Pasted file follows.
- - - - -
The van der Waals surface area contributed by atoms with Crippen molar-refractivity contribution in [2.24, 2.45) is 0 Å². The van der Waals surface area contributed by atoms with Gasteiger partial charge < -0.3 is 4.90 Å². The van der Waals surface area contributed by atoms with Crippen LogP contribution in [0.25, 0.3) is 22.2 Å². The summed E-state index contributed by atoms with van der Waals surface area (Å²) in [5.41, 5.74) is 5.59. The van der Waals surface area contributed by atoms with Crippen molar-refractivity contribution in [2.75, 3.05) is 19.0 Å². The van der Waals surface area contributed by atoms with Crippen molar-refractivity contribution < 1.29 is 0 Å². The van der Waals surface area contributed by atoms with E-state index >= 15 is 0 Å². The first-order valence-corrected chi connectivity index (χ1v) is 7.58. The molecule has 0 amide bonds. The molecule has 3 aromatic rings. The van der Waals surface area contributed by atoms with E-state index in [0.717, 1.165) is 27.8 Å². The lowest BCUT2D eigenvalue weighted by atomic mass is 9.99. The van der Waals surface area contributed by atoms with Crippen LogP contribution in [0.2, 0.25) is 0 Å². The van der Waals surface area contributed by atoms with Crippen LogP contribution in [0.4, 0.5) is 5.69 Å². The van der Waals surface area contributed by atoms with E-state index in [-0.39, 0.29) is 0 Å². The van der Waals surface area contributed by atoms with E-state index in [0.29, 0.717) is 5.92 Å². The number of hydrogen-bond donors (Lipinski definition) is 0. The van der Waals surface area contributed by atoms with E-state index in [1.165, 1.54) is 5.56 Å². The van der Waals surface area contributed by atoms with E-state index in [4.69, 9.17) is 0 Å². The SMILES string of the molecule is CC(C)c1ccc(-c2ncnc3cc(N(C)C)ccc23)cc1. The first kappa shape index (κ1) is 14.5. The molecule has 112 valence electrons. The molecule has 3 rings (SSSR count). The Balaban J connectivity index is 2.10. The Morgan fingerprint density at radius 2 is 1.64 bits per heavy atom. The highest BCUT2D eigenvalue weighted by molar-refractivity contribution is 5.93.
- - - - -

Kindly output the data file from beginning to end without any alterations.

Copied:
The van der Waals surface area contributed by atoms with Crippen molar-refractivity contribution in [2.24, 2.45) is 0 Å². The van der Waals surface area contributed by atoms with Gasteiger partial charge < -0.3 is 4.90 Å². The van der Waals surface area contributed by atoms with Crippen LogP contribution in [0.25, 0.3) is 22.2 Å². The summed E-state index contributed by atoms with van der Waals surface area (Å²) in [5.41, 5.74) is 5.59. The van der Waals surface area contributed by atoms with Crippen molar-refractivity contribution in [2.75, 3.05) is 19.0 Å². The van der Waals surface area contributed by atoms with Crippen molar-refractivity contribution < 1.29 is 0 Å². The van der Waals surface area contributed by atoms with E-state index >= 15 is 0 Å². The first-order valence-corrected chi connectivity index (χ1v) is 7.58. The molecule has 0 amide bonds. The molecule has 3 aromatic rings. The van der Waals surface area contributed by atoms with E-state index in [0.717, 1.165) is 27.8 Å². The lowest BCUT2D eigenvalue weighted by atomic mass is 9.99. The van der Waals surface area contributed by atoms with Crippen LogP contribution in [0.2, 0.25) is 0 Å². The van der Waals surface area contributed by atoms with Crippen LogP contribution in [0.4, 0.5) is 5.69 Å². The van der Waals surface area contributed by atoms with E-state index in [-0.39, 0.29) is 0 Å². The van der Waals surface area contributed by atoms with E-state index in [0.29, 0.717) is 5.92 Å². The number of hydrogen-bond donors (Lipinski definition) is 0. The van der Waals surface area contributed by atoms with E-state index in [1.165, 1.54) is 5.56 Å². The van der Waals surface area contributed by atoms with E-state index in [4.69, 9.17) is 0 Å². The SMILES string of the molecule is CC(C)c1ccc(-c2ncnc3cc(N(C)C)ccc23)cc1. The first kappa shape index (κ1) is 14.5. The molecule has 112 valence electrons. The molecule has 3 rings (SSSR count). The Balaban J connectivity index is 2.10. The Morgan fingerprint density at radius 2 is 1.64 bits per heavy atom. The highest BCUT2D eigenvalue weighted by molar-refractivity contribution is 5.93.